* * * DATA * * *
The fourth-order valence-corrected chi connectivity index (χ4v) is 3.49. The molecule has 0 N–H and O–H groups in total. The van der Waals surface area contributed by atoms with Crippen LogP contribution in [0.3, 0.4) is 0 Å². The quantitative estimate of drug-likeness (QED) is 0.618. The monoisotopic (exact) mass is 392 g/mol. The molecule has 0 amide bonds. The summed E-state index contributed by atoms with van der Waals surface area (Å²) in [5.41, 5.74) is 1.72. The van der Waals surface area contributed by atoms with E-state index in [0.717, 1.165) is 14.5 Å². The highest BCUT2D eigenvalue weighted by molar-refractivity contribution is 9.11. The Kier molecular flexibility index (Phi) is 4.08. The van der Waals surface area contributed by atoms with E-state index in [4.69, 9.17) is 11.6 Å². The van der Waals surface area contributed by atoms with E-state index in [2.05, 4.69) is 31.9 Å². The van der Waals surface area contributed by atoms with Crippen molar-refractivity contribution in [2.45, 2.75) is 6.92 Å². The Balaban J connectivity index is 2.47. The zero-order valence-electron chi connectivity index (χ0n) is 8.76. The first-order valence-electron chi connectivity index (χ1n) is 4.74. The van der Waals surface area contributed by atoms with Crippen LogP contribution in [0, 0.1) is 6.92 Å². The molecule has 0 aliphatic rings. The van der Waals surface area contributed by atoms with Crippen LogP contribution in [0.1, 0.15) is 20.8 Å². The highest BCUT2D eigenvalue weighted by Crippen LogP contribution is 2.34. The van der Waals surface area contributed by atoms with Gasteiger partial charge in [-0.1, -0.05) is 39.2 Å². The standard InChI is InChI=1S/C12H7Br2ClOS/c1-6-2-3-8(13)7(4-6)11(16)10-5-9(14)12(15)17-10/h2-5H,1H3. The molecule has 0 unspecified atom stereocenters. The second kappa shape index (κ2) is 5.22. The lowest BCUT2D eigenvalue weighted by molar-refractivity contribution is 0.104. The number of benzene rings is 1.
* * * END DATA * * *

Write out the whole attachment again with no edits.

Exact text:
The fourth-order valence-corrected chi connectivity index (χ4v) is 3.49. The molecule has 0 N–H and O–H groups in total. The van der Waals surface area contributed by atoms with Crippen LogP contribution in [0.3, 0.4) is 0 Å². The quantitative estimate of drug-likeness (QED) is 0.618. The monoisotopic (exact) mass is 392 g/mol. The molecule has 0 amide bonds. The summed E-state index contributed by atoms with van der Waals surface area (Å²) in [5.41, 5.74) is 1.72. The van der Waals surface area contributed by atoms with E-state index in [0.717, 1.165) is 14.5 Å². The highest BCUT2D eigenvalue weighted by molar-refractivity contribution is 9.11. The Kier molecular flexibility index (Phi) is 4.08. The van der Waals surface area contributed by atoms with E-state index in [4.69, 9.17) is 11.6 Å². The van der Waals surface area contributed by atoms with E-state index in [2.05, 4.69) is 31.9 Å². The van der Waals surface area contributed by atoms with Crippen molar-refractivity contribution in [2.45, 2.75) is 6.92 Å². The Balaban J connectivity index is 2.47. The zero-order valence-electron chi connectivity index (χ0n) is 8.76. The first-order valence-electron chi connectivity index (χ1n) is 4.74. The van der Waals surface area contributed by atoms with Crippen LogP contribution in [0, 0.1) is 6.92 Å². The molecule has 0 aliphatic rings. The van der Waals surface area contributed by atoms with Crippen LogP contribution in [0.1, 0.15) is 20.8 Å². The highest BCUT2D eigenvalue weighted by Crippen LogP contribution is 2.34. The van der Waals surface area contributed by atoms with Gasteiger partial charge in [-0.1, -0.05) is 39.2 Å². The standard InChI is InChI=1S/C12H7Br2ClOS/c1-6-2-3-8(13)7(4-6)11(16)10-5-9(14)12(15)17-10/h2-5H,1H3. The molecule has 0 unspecified atom stereocenters. The second kappa shape index (κ2) is 5.22. The lowest BCUT2D eigenvalue weighted by molar-refractivity contribution is 0.104. The number of benzene rings is 1.